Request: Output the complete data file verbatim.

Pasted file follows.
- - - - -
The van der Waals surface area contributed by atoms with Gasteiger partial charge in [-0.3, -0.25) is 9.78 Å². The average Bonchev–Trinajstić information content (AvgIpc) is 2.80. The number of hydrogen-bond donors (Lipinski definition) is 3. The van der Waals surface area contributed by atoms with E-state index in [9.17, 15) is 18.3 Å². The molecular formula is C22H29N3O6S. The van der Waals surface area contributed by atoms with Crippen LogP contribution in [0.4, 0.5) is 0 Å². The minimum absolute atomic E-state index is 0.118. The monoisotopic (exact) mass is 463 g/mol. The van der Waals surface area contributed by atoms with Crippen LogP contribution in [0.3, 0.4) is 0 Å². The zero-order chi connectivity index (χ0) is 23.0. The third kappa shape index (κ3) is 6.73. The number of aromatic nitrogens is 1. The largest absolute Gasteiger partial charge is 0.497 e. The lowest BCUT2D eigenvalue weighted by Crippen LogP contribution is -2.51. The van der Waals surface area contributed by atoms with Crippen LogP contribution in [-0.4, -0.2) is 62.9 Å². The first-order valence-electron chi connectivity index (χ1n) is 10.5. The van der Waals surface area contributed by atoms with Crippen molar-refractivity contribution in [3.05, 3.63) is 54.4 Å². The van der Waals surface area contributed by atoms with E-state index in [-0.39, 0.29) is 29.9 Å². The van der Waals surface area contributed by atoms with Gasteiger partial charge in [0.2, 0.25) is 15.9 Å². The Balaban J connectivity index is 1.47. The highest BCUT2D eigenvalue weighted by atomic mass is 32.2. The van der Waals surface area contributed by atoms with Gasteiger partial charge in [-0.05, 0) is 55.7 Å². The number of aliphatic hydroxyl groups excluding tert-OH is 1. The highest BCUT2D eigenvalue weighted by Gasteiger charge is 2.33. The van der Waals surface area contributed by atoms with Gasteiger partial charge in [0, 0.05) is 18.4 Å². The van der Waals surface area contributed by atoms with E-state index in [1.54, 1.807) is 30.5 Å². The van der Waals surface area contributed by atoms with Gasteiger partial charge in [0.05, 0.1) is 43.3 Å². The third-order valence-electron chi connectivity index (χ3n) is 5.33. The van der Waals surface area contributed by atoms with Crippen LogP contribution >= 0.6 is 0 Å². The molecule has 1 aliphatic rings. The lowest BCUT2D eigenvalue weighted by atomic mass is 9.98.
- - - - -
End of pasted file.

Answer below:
The van der Waals surface area contributed by atoms with Gasteiger partial charge in [-0.3, -0.25) is 9.78 Å². The average Bonchev–Trinajstić information content (AvgIpc) is 2.80. The number of hydrogen-bond donors (Lipinski definition) is 3. The van der Waals surface area contributed by atoms with E-state index in [9.17, 15) is 18.3 Å². The molecular formula is C22H29N3O6S. The van der Waals surface area contributed by atoms with Crippen LogP contribution in [0.4, 0.5) is 0 Å². The minimum absolute atomic E-state index is 0.118. The monoisotopic (exact) mass is 463 g/mol. The van der Waals surface area contributed by atoms with Crippen LogP contribution in [0.3, 0.4) is 0 Å². The zero-order chi connectivity index (χ0) is 23.0. The third kappa shape index (κ3) is 6.73. The number of aromatic nitrogens is 1. The largest absolute Gasteiger partial charge is 0.497 e. The lowest BCUT2D eigenvalue weighted by Crippen LogP contribution is -2.51. The van der Waals surface area contributed by atoms with Crippen LogP contribution in [-0.4, -0.2) is 62.9 Å². The first-order valence-electron chi connectivity index (χ1n) is 10.5. The van der Waals surface area contributed by atoms with Crippen molar-refractivity contribution in [3.05, 3.63) is 54.4 Å². The van der Waals surface area contributed by atoms with E-state index in [-0.39, 0.29) is 29.9 Å². The van der Waals surface area contributed by atoms with Gasteiger partial charge in [0.2, 0.25) is 15.9 Å². The Balaban J connectivity index is 1.47. The highest BCUT2D eigenvalue weighted by atomic mass is 32.2. The van der Waals surface area contributed by atoms with Gasteiger partial charge in [-0.05, 0) is 55.7 Å². The number of aliphatic hydroxyl groups excluding tert-OH is 1. The highest BCUT2D eigenvalue weighted by Gasteiger charge is 2.33. The van der Waals surface area contributed by atoms with Gasteiger partial charge in [0, 0.05) is 18.4 Å². The van der Waals surface area contributed by atoms with E-state index in [1.54, 1.807) is 30.5 Å². The van der Waals surface area contributed by atoms with Gasteiger partial charge in [0.05, 0.1) is 43.3 Å². The third-order valence-electron chi connectivity index (χ3n) is 5.33. The van der Waals surface area contributed by atoms with Crippen LogP contribution >= 0.6 is 0 Å². The molecule has 1 aliphatic rings. The lowest BCUT2D eigenvalue weighted by atomic mass is 9.98.